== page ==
This weekend, listen to a collection of narrated articles from The New York Times, read aloud by the journalists who wrote them.
If you live in parts of New York City, you can hear the sounds of bachata, dembow, and tÃpico merengue seep through city crevices on weekends until the cops try to cut the music. . This is Dominican car audio culture, where personalized audio systems are an art in their own right.
At meetups and shows, Dominican car enthusiasts – known as musicÃ³logos – are like live DJs and engineers, selecting songs and mixing levels for maximum effect. Their vans are gathered in huge circles and equipped with towering rows of loudspeakers. Swarms of spectators gather inside the rings, and musicologists toss songs at their rivals, in the hope of drowning them. Some prefer clear sound, while others go for a volume that makes your eyeballs vibrate out of their sockets.
It is a culture born out of a love for sound, for community – a cradle of belonging in a country that is difficult to call your own.
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Written and narrated by HÃ©lÃ¨ne Stapinski
When guitarist and songwriter Stephen Ulrich saw a bass standing in a Jersey City pawnshop with the word “SMUTTY” written at the bottom in pink letters, he immediately knew who it was.
He remembers seeing this bass on stage on the Lower East Side in the early 1980s, when a band called the Rockats – and especially their bassist, Smutty Smiff – changed his life, prompting him to pursue a career in the music. âHe was larger than life and was unlike anyone else I had ever seen,â Mr. Ulrich said of Smutty. “He kind of rearranged my molecules.”
Wondering why Smutty would have put on his big, beautiful bass, Mr. Ulrich posted a photo of it on Facebook. First of all, he was struck by hundreds of comments. Then Mr. Ulrich’s cell phone rang. âSmutty Smiff here,â said the voice on the other end of the phone, with a strong Cockney accent. âI heard you found my bass. “
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Written by Dana goldstein and Jacey fortin | Reported by Dana Goldstein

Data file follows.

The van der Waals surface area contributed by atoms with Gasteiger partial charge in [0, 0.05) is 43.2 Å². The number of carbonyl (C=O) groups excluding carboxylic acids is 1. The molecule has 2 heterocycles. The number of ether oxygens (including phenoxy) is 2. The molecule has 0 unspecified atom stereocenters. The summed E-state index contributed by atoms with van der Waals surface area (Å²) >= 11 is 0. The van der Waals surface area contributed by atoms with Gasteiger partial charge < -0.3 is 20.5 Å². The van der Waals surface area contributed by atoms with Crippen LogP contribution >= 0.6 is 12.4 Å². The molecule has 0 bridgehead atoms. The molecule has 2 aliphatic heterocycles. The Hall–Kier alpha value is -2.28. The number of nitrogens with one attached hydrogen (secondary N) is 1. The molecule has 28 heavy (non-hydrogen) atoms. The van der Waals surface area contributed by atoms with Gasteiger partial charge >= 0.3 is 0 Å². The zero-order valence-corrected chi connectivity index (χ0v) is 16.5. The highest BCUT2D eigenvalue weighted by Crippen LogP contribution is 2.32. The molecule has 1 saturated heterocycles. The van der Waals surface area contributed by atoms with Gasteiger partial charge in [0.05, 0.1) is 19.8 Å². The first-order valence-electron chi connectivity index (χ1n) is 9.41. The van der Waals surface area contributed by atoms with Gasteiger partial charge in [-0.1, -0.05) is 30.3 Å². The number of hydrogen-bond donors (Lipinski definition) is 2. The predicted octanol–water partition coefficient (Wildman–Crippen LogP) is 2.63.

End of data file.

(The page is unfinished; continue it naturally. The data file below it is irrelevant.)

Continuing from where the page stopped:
A vast majority of the nation’s 50 million public school students have been in classrooms, full-time and mostly uninterrupted, this fall – whether students are masked or unmasked, whether teachers are vaccinated or not. .
Now schools are faced with the question of what comes next. In conservative areas like Wyoming, some schools want to find a way to encourage more people to get vaccinated. In parts of Georgia that have started demanding masks in schools, there is debate over how much help this will provide. And in liberal neighborhoods like Boston, where infection rates are low, some parents are starting to wonder how long masking will be needed.
These debates reflect a larger societal question: how should we live with Covid, since it seems to be here to stay?
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Written and narrated by Erik Piepenburg
For Don Mancini, the gay man who created Chucky, the crass killer doll that first terrorized viewers in 1988, âChuckyâ (premiering Tuesday in the US and Syfy) is more than the first foray into the world. franchise in episodic television. Its eight episodes pursue deeply personal themes that Mancini was unable to explore when “Child’s Play” hit theaters 33 years ago.
In the new show, Jake (Zackary Arthur), a 14-year-old boy who unknowingly buys Chucky at a garage sale, is upset that Chucky has read his diary entries about his crush on a classmate. That’s when Chucky talks to Jake about his own gay, fluid child.
While television is no stranger to gay teen characters in 2021, Mancini knows Jake’s sexuality might rock some horror fans. âBut I am able to do it, so why not? Said Mancini. “The idea of ââblowing up some people’s heads was catnip to me.”
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Written and narrated by Korsha Wilson
Bryant Terry is a famous cookbook author, but lately he’s been looking beyond the food medium to figure out how to best preserve black food stories.
Mr. Terry runs a new label called 4 Color Books, which will market two to three titles written by color writers each year. The first, “Black Food”, will be released on October 19 and will attempt to showcase the extent of black culture to the world. It features a galaxy of dark voices sharing recipes, stories, and artwork, and analyzing their connection to food, drink, spirituality, culture, belonging, rest, and self-care. It’s more spiritually aligned with a gallery exhibit than a cookbook.
âI think the most impactful part of 4 Color will be modeling how we want the publishing world to be,â Mr. Terry said. âThe informal slogan is: 4 colored people, 4 colors outside the linesâ and, in a nod to black women and black culture, â4c hair. “
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The Times narrated articles are written by Parin Behrooz, Claudine Ebeid, Carson Leigh Brown, Anna Diamond, Aaron Esposito, Elena Hecht, Elisheba Ittoop, Emma Kehlbeck, Marion Lozano, Anna Martin, Tracy Mumford, Tanya Perez, Margaret Willison, Kate Winslett and John Woo. Special thanks to Sam Dolnick, Ryan Wegner, Julia Simon and Desiree Ibekwe.